Currently, Ohio has a dispensary shortage while demand for medical cannabis skyrockets. As more of the 56 approved Ohio dispensaries expand into the southern counties and prepare to open for business, patients are losing their patience with the multitude of setbacks and delays that keep them from obtaining their medication.

THINGS GET A LITTLE MAD FOR MAD RIVER

The first Dayton-area medical cannabis dispensary to open in Montgomery County, Mad River Remedies is currently in “soft opening stage” as they are working to build out their physical store and online presence. In addition to other setbacks, the dispensary became embroiled in drama that originated Monday, June 24. The altercation occurred between what appeared to be a Mad River Remedies official company Facebook page representative and several Ohio medical cannabis patients.

Someone posing as the official representative of the dispensary claimed on the Facebook page that they could collect the names of patients who complained about the dispensary and revoke their medical cards. In response, a number of medical cannabis patients responded and called for a boycott of the facility. A screenshot of the conversation is below for reference:

PHARMACY BOARD REASSURES PATIENTS

MedicateOH spoke with Grant Miller, our contact at The State of Ohio Board of Pharmacy (the governing body of the Medical Marijuana Control Program that regulates the dispensaries), to inquire if dispensaries had such authority. “They do not have the power whatsoever,” confirmed Miller. “The Board of Pharmacy can take disciplinary action through an investigation to suspend a license; but no dispensary can, say, ‘revoke this person’s card.'”

Miller reported that the Facebook page appeared to be a hoax designed by an unknown third party to maliciously attack the dispensary. He went into more detail about how The Board of Pharmacy came to be aware of the situation: “We were alerted to this issue immediately, and our compliance team followed up. The dispensary claimed this was not a page ran [sic] by them, though they are allowed to run a Facebook page upon approval of logos, etc.” Miller explained. “The Facebook page in question featured a logo with [a] marijuana leaf; we would never approve that. If patients are in question about legitimate online profiles for dispensaries, we are happy to confirm.”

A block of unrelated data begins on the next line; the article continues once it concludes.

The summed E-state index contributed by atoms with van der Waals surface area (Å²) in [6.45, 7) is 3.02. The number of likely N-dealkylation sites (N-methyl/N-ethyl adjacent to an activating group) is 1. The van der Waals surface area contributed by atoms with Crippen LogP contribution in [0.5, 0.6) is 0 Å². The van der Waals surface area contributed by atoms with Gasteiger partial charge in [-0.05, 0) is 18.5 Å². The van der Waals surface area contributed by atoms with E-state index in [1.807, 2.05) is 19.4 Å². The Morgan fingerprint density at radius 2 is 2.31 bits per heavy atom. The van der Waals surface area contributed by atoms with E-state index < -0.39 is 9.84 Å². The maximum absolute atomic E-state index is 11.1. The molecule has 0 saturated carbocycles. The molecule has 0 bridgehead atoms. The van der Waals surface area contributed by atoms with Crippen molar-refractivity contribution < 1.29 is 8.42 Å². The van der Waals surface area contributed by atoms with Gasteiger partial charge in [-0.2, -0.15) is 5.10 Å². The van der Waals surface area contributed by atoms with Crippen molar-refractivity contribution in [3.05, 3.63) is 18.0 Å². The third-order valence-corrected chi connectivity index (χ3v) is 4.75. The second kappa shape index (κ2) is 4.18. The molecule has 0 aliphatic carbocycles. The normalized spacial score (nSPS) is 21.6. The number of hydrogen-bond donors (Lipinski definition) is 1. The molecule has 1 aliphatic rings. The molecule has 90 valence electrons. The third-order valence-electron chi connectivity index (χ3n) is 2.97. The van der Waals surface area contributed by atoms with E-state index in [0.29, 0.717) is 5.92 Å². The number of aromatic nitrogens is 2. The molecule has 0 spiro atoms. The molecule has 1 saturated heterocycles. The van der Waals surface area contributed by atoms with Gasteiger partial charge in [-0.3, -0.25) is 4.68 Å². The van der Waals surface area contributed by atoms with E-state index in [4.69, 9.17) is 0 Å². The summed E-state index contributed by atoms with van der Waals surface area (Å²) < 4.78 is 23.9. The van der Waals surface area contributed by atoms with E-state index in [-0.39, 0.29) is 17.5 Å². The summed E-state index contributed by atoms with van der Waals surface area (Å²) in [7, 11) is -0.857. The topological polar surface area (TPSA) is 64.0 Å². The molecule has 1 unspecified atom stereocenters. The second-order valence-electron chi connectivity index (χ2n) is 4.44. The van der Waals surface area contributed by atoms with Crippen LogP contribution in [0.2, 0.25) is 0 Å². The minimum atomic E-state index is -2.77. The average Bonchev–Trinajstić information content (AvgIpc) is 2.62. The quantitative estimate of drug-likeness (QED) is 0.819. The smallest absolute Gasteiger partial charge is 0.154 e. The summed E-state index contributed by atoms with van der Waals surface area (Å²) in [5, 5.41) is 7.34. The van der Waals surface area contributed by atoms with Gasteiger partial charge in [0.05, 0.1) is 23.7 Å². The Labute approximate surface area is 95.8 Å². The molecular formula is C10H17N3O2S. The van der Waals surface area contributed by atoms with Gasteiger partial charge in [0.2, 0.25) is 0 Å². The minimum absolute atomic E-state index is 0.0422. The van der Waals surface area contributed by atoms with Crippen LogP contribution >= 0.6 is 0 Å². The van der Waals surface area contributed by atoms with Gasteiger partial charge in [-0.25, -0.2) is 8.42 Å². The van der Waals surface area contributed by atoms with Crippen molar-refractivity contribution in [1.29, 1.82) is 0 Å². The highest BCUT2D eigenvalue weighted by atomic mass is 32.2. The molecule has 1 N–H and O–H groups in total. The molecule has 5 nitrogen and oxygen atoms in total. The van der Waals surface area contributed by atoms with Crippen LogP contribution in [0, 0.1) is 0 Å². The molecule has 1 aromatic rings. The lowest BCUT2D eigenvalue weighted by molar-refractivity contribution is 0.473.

A (real) representative from Mad River Remedies spoke to MedicateOH, but asked to remain anonymous due to the nature of the controversy. The dispensary said they were unaware of anyone who would have created the fake Facebook page, and they are not looking to find out. “We don’t need to know who it is; we just know it happened,” the source said.

“The Facebook page in question featured a logo with [a] marijuana leaf; we would never approve that. If patients are in question about legitimate online profiles for dispensaries, we are happy to confirm.”

-Grant Miller, The State of Ohio Board of Pharmacy

By sharing this information, the Board of Pharmacy said they hope that patients can relax knowing that dispensaries do not have the power to revoke any medical cards. The Board recommends all patients keep an open line of communication with them.

MAD RIVER FILLS NEED AS DAYTON DESOLATE OF DISPENSARIES

Until Mad River Remedies opened its doors towards the end of May at 5604 Airway Road in Riverside, patients in Dayton often traveled more than a three-hour drive from their homes to access dispensaries in other parts of the state. The location is just five miles from downtown Dayton, finally giving quick access to patients located in surrounding communities including Huber Heights, Vandalia, Northridge and Trotwood.

Now in its “soft opening stage” Mad River Remedies is equipped and licensed to dispense medicine, although they have yet to build an online presence, which may be a reason they were left vulnerable to the Facebook attack.

MedicateOH’s contact at Mad River Remedies explained: “We are in our infant stages; for us it’s not about money, it’s about helping our patients get the best medicine.” Currently, Mad River Remedies does not have an operational website with its menu and pricing available, but will be launching one following their grand opening. The dispensary is planning a grand opening ribbon cutting ceremony event in mid-July in coordination with the city of Riverside.

Alex Perry is a creative-minded story-telling specialist who supports the cannabis industry through journalism, digital marketing and patient advocacy. She currently works with bridal, beauty, technology and cannabis brands in her PR agency, Perry Rose Media. Her previous experience includes newsroom writing for Cox Media Group, production copywriting for Zulily and QVC, and numerous publicity campaigns for independent bridal designers.